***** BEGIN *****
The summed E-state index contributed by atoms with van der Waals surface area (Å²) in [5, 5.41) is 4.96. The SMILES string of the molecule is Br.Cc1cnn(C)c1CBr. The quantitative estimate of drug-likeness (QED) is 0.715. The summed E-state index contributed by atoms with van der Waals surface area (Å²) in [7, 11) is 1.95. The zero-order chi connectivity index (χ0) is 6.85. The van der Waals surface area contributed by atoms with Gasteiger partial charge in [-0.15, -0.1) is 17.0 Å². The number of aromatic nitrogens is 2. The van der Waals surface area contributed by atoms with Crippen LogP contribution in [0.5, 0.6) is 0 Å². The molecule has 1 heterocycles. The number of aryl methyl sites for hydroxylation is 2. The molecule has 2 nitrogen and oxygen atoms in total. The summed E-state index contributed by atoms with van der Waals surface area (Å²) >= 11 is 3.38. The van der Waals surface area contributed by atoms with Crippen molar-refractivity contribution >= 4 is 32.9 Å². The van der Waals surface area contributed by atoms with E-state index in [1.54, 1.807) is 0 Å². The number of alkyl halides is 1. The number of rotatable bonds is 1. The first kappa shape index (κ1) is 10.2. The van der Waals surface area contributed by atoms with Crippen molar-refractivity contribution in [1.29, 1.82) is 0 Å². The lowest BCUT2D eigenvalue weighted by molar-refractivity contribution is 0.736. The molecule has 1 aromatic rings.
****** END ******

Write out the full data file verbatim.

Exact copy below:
The summed E-state index contributed by atoms with van der Waals surface area (Å²) in [5, 5.41) is 4.96. The SMILES string of the molecule is Br.Cc1cnn(C)c1CBr. The quantitative estimate of drug-likeness (QED) is 0.715. The summed E-state index contributed by atoms with van der Waals surface area (Å²) in [7, 11) is 1.95. The zero-order chi connectivity index (χ0) is 6.85. The van der Waals surface area contributed by atoms with Gasteiger partial charge in [-0.15, -0.1) is 17.0 Å². The number of aromatic nitrogens is 2. The van der Waals surface area contributed by atoms with Crippen LogP contribution in [0.5, 0.6) is 0 Å². The molecule has 1 heterocycles. The number of aryl methyl sites for hydroxylation is 2. The molecule has 2 nitrogen and oxygen atoms in total. The summed E-state index contributed by atoms with van der Waals surface area (Å²) >= 11 is 3.38. The van der Waals surface area contributed by atoms with Crippen molar-refractivity contribution >= 4 is 32.9 Å². The van der Waals surface area contributed by atoms with E-state index in [1.54, 1.807) is 0 Å². The number of alkyl halides is 1. The number of rotatable bonds is 1. The first kappa shape index (κ1) is 10.2. The van der Waals surface area contributed by atoms with Crippen molar-refractivity contribution in [1.29, 1.82) is 0 Å². The lowest BCUT2D eigenvalue weighted by molar-refractivity contribution is 0.736. The molecule has 1 aromatic rings.